“From the transport at 10 a.m. on April 25 we went by a mine-sweeper close inshore. From there we got into boats and landed in shallow water. Immediately we got on shore we got into a loose formation, as much under cover as possible. Only two companies—W and Y—came on shore, the others being in other boats. W Company (under me) was in the trenches from Sunday evening till Tuesday morning under heavy fire and constant attacks by the Turks. We advanced (still two companies) on Tuesday, 27th, as reserve to our brigade, and at dark had gone about three miles inland. We entrenched for the night. On Wednesday the advance was resumed (we still being in reserve), and then we were properly in the thick of it. The reserves were getting the worst of the high-aimed fire from the Turks all day. We pressed forward about two miles, and all got into the firing line. During the day Colonel Wilson and Major M'Donald were wounded, and Captain Hepburn, the Adjutant, was killed. We had other heavy casualties, several junior officers being killed and wounded, and practically the whole of the headquarters of the battalion being wiped out. . . .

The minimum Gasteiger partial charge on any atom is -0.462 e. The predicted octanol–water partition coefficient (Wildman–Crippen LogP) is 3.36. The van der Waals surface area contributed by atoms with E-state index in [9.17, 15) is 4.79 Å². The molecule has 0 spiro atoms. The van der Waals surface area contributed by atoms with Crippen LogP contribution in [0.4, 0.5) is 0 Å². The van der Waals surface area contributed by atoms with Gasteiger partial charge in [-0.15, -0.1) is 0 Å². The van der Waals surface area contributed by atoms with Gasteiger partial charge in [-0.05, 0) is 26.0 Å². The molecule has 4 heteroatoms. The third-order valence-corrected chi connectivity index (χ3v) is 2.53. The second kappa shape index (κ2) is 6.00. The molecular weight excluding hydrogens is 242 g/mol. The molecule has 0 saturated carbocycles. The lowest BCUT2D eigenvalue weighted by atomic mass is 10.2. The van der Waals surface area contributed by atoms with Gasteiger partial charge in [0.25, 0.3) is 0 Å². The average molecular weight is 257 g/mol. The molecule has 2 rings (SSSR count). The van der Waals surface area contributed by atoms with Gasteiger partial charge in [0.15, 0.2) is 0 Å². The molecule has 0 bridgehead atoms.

“Eventually we had to retire again in the evening practically to our own position of the night before or perhaps about 200 yards ahead of it. Next day we were in reserve to the French and some of our own brigade, and came in for trouble at night as usual, but there were no casualties. On April 30 we were transferred to general reserve behind the front line trenches, and though we had a lot of work and one or two scares, nothing happened. On May 1 there was a heavy attack by Turks (about 37,000 I believe) and we had to make a night charge on our own initiative. We unfortunately didn’t get all the Turks, and they got behind us and fired into us, causing a lot of casualties before we got them cleared out. We got a good deal of praise for that night’s work, and as a special honour got the most difficult point in the line to hold for the next two nights. We were heavily attacked, but we repulsed everything with practically no casualties. Captain Muir had joined us with Z Company on May 2, but I kept him two nights in

reserve to get his men accustomed to fire. I rejoined him on May 4, and at night Captain Macintosh, with X Company, joined us, and took over command of the battalion. In reserve all May 5, we moved to the attack on the 6th, and poor MacIntosh was killed before we got up to our position. We were still in reserve when he was hit.